Steaks For Frank

On December 4, 2009 my dad died.  He’d been ill for a while and I had moved back to Chicago to take care of him.  While it didn’t come out of nowhere when he died, and I knew it was eventually coming, it wasn’t something I knew was coming that soon.  Obviously someone’s parent dying is pretty much the worst, but my dad was my primary caregiver growing up and I am the last person on that side of the family.  So, while my dad had many friends, there weren’t a lot of people to commiserate with.  And the primary person who held pretty much all the history of my growing up was gone.  I’m relatively young to have relatively elderly/sick parents so I didn’t have a lot of people I could talk about it with without them getting the “OH MY GOD I HAVE NO IDEA WHAT TO SAY WHAT IF MY PARENTS DIE?!?!?” look in their face.

 

So on December 4, 2010, I spent a lot of time laying around the house being depressed.  It had been a sucky year.  Caregiving for a parent remains one of the hardest things I think a person could do.  I still didn’t know who to talk to and I didn’t want to bum people out.  I hadn’t eaten all day, which rarely leads to excellent decisionmaking.  But I knew my dad wouldn’t want me sitting at home alone, crying and not eating.  That is pretty much the opposite of everything my dad stood for.  So I did what I thought my dad would want.  I took a shower, put on fancy clothes, and went out for an expensive steak downtown.  And that’s how I started Steaks For Frank.

 

So now every year I encourage people to use December 4 to do things to both remember Frank, but things Frank would like are also pretty convenient things to celebrate the people you have in your life and also remember the people you lost.  So go get a steak with some people you like.  And remember the people you loved and lost.  If there’s anything I have learned over the last four years is that despite dying, a great person is pretty much always with you, and more so when you get to tell funny stories about them.  It’s a great annual reminder to take a day to think about the great people in your life who made you who you are and how you will honor them.  It’s modern day ancestor worship.  With steak.

 

I can’t guarantee you won’t break down bawling in a steakhouse, or get too drunk.  And I can’t even tell you that your dead loved one would appreciate this.  In fact Frank would have hated anyone doing anything to make him some center of attention.  Sorry, Frank!  I gotta deal somehow.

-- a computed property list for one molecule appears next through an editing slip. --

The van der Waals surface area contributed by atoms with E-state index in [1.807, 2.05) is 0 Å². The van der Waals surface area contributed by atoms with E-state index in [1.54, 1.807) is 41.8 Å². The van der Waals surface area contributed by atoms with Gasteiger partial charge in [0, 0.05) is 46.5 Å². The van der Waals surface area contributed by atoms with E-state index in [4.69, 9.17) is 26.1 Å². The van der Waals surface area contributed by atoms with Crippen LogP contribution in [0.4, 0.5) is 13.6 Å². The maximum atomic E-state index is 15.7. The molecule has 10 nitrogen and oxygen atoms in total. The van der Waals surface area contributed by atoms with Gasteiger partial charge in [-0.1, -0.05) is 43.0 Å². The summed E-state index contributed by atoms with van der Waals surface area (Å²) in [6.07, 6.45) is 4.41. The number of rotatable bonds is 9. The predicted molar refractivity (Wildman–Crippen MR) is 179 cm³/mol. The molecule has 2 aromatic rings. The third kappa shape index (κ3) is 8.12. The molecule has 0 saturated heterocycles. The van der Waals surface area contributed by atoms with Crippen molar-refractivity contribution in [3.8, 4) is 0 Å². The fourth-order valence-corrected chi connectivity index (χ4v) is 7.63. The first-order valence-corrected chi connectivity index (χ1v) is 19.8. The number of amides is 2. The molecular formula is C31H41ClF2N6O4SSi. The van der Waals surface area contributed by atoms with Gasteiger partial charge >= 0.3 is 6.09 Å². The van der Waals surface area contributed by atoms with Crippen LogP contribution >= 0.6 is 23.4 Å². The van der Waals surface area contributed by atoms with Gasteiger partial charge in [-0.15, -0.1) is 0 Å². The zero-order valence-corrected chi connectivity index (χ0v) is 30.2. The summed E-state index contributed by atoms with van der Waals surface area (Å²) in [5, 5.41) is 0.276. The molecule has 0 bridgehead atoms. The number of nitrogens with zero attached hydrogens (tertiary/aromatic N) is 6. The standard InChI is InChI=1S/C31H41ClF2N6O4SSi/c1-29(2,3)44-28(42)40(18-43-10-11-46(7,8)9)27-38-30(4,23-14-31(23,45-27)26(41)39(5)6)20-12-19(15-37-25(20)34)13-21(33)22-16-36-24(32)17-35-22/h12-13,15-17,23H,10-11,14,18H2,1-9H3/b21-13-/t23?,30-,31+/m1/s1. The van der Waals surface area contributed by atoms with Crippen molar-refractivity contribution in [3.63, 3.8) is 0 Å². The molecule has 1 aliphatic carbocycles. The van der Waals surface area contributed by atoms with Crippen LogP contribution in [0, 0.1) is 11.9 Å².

So “rules” of Steaks for Frank, because I am always asked:

  1. Eat a steak.  If your vegetarian I have no tips.  Frank would not have any either.  However he would also have told you to eat what you like and not really care what other people thought, so there’s that.  You can make it yourself, but I prefer to go to a fancy steakhouse.  Frank liked restaurants.  I think going out and getting gussied up makes this more of a celebration instead of just being sad in your house.  If your loved one liked another food, I think that would be great, or any other food that says celebration is totally acceptable.
  2. Bring people you like.  Socializing, particularly in restaurants, is probably somewhere in my family crest.  Friends are important.  Otherwise you’re just that weird dressed up lady crying over a steak.  And I have been that lady, and it’s not the best.  This holiday is a celebration, but it’s also good to have your friends around to support you when you need. it.
  3. Drinking.  People always ask about this.  Frank didn’t really drink.  He wouldn’t be against it, unless you were getting out of control, which is kind of easy on a sad holiday.  So I tend to try not to drink much.  I would suggest a well made old man cocktail.
  4. Hashtag. One of the best parts of INTERNATIONAL Steaks for Frank is that people from all over the world talk about participating.  It makes it easier if you hashtag these posts so we can all see you participating.  Official hashtag is #steaks4frank.  Also acceptable is the abbreviation S4F.

That’s about it. I’d love if more people participated, not just to honor my dad, but to honor their own important people.

For posterity, I think I’ll leave a roll call of where I’ve spent S4F and update it annually!

2010: Gene & Georgetti, Chicago

2011: Peter Lugar, NYC

2012: Chicago Cut, Chicago

4 comments

  1. Mary says:

    Love this. Love you. And, in honor of your family and their venerable food traditions, I will consume raw meat on Thursday.

  2. chris hunter says:

    This is awesome.

  3. Susan Lerner says:

    What a great way to remember your dad. Fun, tender, and decadent all at the same time. The traditions we create to honor our loved ones’ memories help them to live on in our hearts, don’t you think? Best Wishes, and here’s to Frank!

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